PacBio’s Sequel system is based on the same SMRT technology behind the RS II, with a number of improvements. Although we’ve gone over SMRT sequencing chemistry and yield in depth in another blog post, here’s an overview: Single Molecule Real Time (SMRT) sequencing relies on a couple of key innovations. The first of these is a novel approach to phospho-labeling nucleotides. PacBio label their nucleotides on the terminal phosphate that is cleaved during the synthesis reaction. What remains is a completely “natural” DNA double helix. In order to observe this reaction, and actually, perform the base-calling, the polymerase is confined to a nanophotonic chamber - dubbed the Zero-Mode Waveguide (ZMW). This 70nM chamber can observe and quantify the excitation of the phosphate during incorporation. The sequence can consequently be read due to each of the four nucleotides having a distinct fluorescent label.


The major advantage of SMRT sequencing over other technologies is the long read-length. Other major benefits of the platform, such as improved de novo assembly and detection of structural variation are derived from this advantage. With more and more evidence pointing to the importance of structural variation between different genomes, PacBio’s long reads put it in a unique market position.[2] Other advantages include the ability to faithfully read methylation for epigenetic studies[3], and full-length mRNA for transcriptome studies.[4]

Additionally, certain shorter fragments of RNA, such as ribosomal RNA, can take advantage of PacBio’s SMRTbell adapters. These create an almost circular fragment which can then be read multiple times in the same ZMW. These “circular consensus” (CCS) reads can lead to very accurate base calling, albeit limited in the range of applications.[5]

The Sequel platform is essentially a refinement of the RS II that allows PacBio to scale its SMRT technology. With 1 million ZMW per chip, PacBio claims the platform will offer about 7 times as many reads per SMRT cell as compared to the RS II, with approximately half the up-front cost.[6]

As a result, projects using the platform will enjoy shorter timelines and reduced reagent overheads. With these improvements in mind, the Sequel system has about ⅓ the physical footprint of the RS II. Despite these improvements, limitations inherent in SMRT technology still exist. Amplicon sequencing on the sequel system, for example, is still less accurate than what Illumina can provide - especially for longer amplicons.[7]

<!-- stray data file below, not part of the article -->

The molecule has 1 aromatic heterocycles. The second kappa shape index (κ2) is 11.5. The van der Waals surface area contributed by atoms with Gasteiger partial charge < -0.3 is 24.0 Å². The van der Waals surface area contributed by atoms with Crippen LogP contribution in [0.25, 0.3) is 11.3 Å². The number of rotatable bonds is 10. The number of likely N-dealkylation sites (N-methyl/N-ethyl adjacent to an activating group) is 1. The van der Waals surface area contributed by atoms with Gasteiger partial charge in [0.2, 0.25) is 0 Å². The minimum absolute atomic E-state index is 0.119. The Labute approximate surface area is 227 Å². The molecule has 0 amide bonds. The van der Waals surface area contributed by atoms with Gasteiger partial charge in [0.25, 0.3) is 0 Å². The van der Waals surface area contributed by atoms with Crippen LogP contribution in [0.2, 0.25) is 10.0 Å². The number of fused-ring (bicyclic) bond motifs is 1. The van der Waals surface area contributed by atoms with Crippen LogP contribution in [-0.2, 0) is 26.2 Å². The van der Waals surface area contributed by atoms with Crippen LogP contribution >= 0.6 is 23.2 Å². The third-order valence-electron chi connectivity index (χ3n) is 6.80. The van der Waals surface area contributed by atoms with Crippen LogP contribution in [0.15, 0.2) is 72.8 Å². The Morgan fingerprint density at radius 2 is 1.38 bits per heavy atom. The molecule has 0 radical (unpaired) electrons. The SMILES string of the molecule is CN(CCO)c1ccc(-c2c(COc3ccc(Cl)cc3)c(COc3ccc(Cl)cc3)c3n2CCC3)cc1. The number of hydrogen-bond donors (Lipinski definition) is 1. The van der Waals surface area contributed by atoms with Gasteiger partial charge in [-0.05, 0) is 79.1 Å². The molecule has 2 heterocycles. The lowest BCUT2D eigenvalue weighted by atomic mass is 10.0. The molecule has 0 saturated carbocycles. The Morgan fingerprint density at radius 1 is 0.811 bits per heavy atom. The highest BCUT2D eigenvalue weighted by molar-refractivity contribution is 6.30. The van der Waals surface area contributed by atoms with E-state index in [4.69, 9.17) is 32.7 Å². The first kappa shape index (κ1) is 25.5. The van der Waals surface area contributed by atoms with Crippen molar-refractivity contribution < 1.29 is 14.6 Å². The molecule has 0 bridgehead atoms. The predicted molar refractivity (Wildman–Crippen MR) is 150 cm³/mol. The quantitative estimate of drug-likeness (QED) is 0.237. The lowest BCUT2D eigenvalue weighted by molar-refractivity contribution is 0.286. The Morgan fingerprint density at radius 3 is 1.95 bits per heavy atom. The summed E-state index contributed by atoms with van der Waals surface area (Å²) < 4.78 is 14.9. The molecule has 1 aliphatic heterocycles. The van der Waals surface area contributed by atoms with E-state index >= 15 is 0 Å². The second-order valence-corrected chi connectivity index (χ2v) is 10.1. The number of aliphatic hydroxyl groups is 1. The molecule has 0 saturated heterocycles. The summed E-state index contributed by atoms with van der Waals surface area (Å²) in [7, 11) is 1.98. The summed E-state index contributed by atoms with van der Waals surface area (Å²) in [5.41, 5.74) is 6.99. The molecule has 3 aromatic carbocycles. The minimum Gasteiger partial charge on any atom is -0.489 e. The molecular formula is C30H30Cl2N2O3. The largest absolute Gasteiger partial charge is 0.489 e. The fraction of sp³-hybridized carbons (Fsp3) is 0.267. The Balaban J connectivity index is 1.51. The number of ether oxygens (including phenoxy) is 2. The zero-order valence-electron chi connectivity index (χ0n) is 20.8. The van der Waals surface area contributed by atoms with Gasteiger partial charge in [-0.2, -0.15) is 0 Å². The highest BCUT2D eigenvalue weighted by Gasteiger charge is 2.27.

Moreover, reagent costs for SMRT sequencing are still higher than Illumina if compared on a cost-per-base basis.[8]

PacBio has an excellent overall platform and chemistry. If they can bring down reagent costs and improve accuracy across all applications, the third iteration of their flagship product will be very competitive in any lab, and indispensable in some.


[1] Hashmi, Uzair, et al. "Plant exomics: concepts, applications, and methodologies in crop improvement." Plant signaling & behavior 10.1 (2015): e976152.

[2] Wenger, Aaron, et al. "Structural variant detection with low-coverage PacBio sequencing." Nature 517.7536: 608-611.

[3] Davis, Brigid M., Michael C. Chao, and Matthew K. Waldor. "Entering the era of bacterial epigenomics with single molecule real-time DNA sequencing." Current opinion in microbiology 16.2 (2013): 192-198.

[4]Ashby, Meredith, et al. "Simplified sequencing of full-length isoforms in cancer on the PacBio Sequel System." (2017): 2442-2442.



[7]Tedersoo, Leho, Ave Tooming‐Klunderud, and Sten Anslan. "PacBio metabarcoding of Fungi and other eukaryotes: errors, biases and perspectives." New Phytologist 217.3 (2018): 1370-1385.

[8]Rhoads, Anthony, and Kin Fai Au. "PacBio sequencing and its applications." Genomics, proteomics & Bioinformatics 13.5 (2015): 278-289.

Next →